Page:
good luck!

    laura

    Reply

  4. Lindsay’s avatar

    Soooo, I actually think time off is going to be best. I ended up with a stress fracture about 6 weeks before my first marathon in 2005. I finished at a hardly respectable pace, but I didn’t try to overexert myself too much. And that was key to healing well and being able to race well the next time! Keep up the ice!

    Reply

  5. Alison @ finnyfinds’s avatar

    It sounds like you have an injury that can’t be ignored. So sorry to hear that; it’s so frustrating! Do you have a time goal in the marathon? Or are you running just to finish? Remembering your goals and knowing the bare minimum it takes to achieve them might help put the injury in perspective and buy you some rest time … just my 2 cents. I’d love to hear what you think.

    Reply

  6. Simply Life’s avatar

    sounds a bit similar to what I went through last year before the marathon and all I know is that I’m happy I rested and have ZERO problems today, whereas I know if I pushed it I would definitely still be hurting!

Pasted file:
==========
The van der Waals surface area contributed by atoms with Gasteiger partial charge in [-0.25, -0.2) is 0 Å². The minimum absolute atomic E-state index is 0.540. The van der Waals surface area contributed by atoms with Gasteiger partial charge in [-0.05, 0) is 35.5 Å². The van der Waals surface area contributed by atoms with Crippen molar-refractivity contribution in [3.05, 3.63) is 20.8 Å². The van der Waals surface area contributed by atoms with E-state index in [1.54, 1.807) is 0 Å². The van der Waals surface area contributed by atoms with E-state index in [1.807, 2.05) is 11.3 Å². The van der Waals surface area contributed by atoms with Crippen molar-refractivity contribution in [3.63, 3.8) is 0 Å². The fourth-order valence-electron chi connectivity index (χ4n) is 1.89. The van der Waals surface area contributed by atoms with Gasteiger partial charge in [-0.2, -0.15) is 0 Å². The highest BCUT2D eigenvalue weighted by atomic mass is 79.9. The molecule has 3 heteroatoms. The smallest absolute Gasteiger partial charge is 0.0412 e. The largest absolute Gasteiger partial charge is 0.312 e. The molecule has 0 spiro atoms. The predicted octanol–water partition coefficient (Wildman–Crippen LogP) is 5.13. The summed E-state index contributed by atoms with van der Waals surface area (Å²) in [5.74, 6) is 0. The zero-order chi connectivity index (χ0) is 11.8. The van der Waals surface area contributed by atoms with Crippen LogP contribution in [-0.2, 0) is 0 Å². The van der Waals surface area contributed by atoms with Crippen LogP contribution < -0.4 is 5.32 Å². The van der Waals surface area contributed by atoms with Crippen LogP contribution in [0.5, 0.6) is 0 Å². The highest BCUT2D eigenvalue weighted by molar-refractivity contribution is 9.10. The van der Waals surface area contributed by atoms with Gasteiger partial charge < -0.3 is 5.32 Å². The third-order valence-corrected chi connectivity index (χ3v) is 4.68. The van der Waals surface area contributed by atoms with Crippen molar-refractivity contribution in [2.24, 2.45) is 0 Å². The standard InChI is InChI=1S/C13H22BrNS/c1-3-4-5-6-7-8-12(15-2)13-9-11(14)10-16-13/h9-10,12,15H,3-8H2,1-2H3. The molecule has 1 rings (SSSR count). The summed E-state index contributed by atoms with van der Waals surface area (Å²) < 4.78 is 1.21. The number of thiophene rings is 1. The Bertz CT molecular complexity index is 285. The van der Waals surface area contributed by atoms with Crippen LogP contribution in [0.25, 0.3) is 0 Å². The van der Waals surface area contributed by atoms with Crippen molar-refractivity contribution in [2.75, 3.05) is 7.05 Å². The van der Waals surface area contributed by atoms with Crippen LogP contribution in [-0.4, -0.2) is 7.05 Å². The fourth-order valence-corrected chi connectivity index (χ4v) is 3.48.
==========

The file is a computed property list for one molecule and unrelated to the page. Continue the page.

Reply

  7. Elina’s avatar

    Uh, so sad. You definitely need the rest so take that time! Your husband is so sweet. Mine would never think of such a thing. I still love him though… he has other redeeming qualities :)

    Reply

  8. Terri’s avatar

    Wow! What an awesome hubby you have!! Sorry your foot is in so much pain. You should take a break for a while and try visualization of the course…hey, it worked for Lindsey Vonn!

    Reply

  9. Laurelin’s avatar

    Not running is hard! I’m just trying to keep in mind that I know I can finish. And you should really know this, since you’ve completed a marathon before! Make sure you do all the necessities of healing (icing, etc.), and get better soon!

    Reply

new restaurant
WordPress SEO fine-tune by Meta SEO Pack from Poradnik Webmastera